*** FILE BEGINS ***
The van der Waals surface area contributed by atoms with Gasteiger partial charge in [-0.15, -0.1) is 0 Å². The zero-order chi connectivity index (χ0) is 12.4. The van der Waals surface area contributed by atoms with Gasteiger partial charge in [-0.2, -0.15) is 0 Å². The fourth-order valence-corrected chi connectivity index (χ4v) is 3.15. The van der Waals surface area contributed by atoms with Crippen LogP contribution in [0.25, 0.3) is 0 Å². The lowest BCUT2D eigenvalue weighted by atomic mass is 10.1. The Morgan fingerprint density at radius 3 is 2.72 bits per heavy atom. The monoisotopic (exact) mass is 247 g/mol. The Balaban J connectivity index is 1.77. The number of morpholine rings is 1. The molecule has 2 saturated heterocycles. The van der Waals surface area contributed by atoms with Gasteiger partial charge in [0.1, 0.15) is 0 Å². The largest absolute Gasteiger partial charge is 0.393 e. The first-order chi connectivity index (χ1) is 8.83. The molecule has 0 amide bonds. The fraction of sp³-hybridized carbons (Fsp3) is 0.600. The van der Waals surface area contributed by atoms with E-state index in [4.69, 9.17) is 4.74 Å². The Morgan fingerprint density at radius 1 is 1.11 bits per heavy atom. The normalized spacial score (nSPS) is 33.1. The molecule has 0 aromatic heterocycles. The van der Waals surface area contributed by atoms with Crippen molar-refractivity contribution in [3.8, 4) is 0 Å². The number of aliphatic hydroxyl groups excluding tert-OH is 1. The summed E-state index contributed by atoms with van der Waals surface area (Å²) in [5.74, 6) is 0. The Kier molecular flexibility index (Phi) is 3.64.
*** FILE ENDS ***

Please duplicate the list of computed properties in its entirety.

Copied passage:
The van der Waals surface area contributed by atoms with Gasteiger partial charge in [-0.15, -0.1) is 0 Å². The zero-order chi connectivity index (χ0) is 12.4. The van der Waals surface area contributed by atoms with Gasteiger partial charge in [-0.2, -0.15) is 0 Å². The fourth-order valence-corrected chi connectivity index (χ4v) is 3.15. The van der Waals surface area contributed by atoms with Crippen LogP contribution in [0.25, 0.3) is 0 Å². The lowest BCUT2D eigenvalue weighted by atomic mass is 10.1. The Morgan fingerprint density at radius 3 is 2.72 bits per heavy atom. The monoisotopic (exact) mass is 247 g/mol. The Balaban J connectivity index is 1.77. The number of morpholine rings is 1. The molecule has 2 saturated heterocycles. The van der Waals surface area contributed by atoms with Gasteiger partial charge in [0.1, 0.15) is 0 Å². The largest absolute Gasteiger partial charge is 0.393 e. The first-order chi connectivity index (χ1) is 8.83. The molecule has 0 amide bonds. The fraction of sp³-hybridized carbons (Fsp3) is 0.600. The van der Waals surface area contributed by atoms with E-state index in [4.69, 9.17) is 4.74 Å². The Morgan fingerprint density at radius 1 is 1.11 bits per heavy atom. The normalized spacial score (nSPS) is 33.1. The molecule has 0 aromatic heterocycles. The van der Waals surface area contributed by atoms with Crippen molar-refractivity contribution in [3.8, 4) is 0 Å². The number of aliphatic hydroxyl groups excluding tert-OH is 1. The summed E-state index contributed by atoms with van der Waals surface area (Å²) in [5.74, 6) is 0. The Kier molecular flexibility index (Phi) is 3.64.